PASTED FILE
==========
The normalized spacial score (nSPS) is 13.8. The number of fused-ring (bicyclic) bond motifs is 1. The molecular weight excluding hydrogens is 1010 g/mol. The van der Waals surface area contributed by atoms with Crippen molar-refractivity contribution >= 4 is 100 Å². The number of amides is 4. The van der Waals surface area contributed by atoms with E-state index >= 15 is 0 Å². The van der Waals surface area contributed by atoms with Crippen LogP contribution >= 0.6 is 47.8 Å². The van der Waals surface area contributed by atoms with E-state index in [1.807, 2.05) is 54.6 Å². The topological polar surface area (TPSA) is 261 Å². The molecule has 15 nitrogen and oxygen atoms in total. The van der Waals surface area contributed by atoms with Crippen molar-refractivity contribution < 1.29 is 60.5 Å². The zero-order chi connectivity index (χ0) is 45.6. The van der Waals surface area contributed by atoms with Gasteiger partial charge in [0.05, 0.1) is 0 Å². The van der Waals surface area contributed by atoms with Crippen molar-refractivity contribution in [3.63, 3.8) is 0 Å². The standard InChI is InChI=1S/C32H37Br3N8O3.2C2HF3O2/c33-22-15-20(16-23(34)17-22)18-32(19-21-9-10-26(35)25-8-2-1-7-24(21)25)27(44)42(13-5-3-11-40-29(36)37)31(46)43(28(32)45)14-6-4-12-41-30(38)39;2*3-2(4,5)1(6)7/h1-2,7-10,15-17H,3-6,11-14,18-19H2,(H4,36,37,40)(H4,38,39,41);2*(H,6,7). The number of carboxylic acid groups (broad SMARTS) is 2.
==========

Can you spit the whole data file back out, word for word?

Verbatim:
The normalized spacial score (nSPS) is 13.8. The number of fused-ring (bicyclic) bond motifs is 1. The molecular weight excluding hydrogens is 1010 g/mol. The van der Waals surface area contributed by atoms with Crippen molar-refractivity contribution >= 4 is 100 Å². The number of amides is 4. The van der Waals surface area contributed by atoms with E-state index >= 15 is 0 Å². The van der Waals surface area contributed by atoms with Crippen LogP contribution >= 0.6 is 47.8 Å². The van der Waals surface area contributed by atoms with E-state index in [1.807, 2.05) is 54.6 Å². The topological polar surface area (TPSA) is 261 Å². The molecule has 15 nitrogen and oxygen atoms in total. The van der Waals surface area contributed by atoms with Crippen molar-refractivity contribution < 1.29 is 60.5 Å². The zero-order chi connectivity index (χ0) is 45.6. The van der Waals surface area contributed by atoms with Gasteiger partial charge in [0.05, 0.1) is 0 Å². The van der Waals surface area contributed by atoms with Crippen molar-refractivity contribution in [3.63, 3.8) is 0 Å². The standard InChI is InChI=1S/C32H37Br3N8O3.2C2HF3O2/c33-22-15-20(16-23(34)17-22)18-32(19-21-9-10-26(35)25-8-2-1-7-24(21)25)27(44)42(13-5-3-11-40-29(36)37)31(46)43(28(32)45)14-6-4-12-41-30(38)39;2*3-2(4,5)1(6)7/h1-2,7-10,15-17H,3-6,11-14,18-19H2,(H4,36,37,40)(H4,38,39,41);2*(H,6,7). The number of carboxylic acid groups (broad SMARTS) is 2.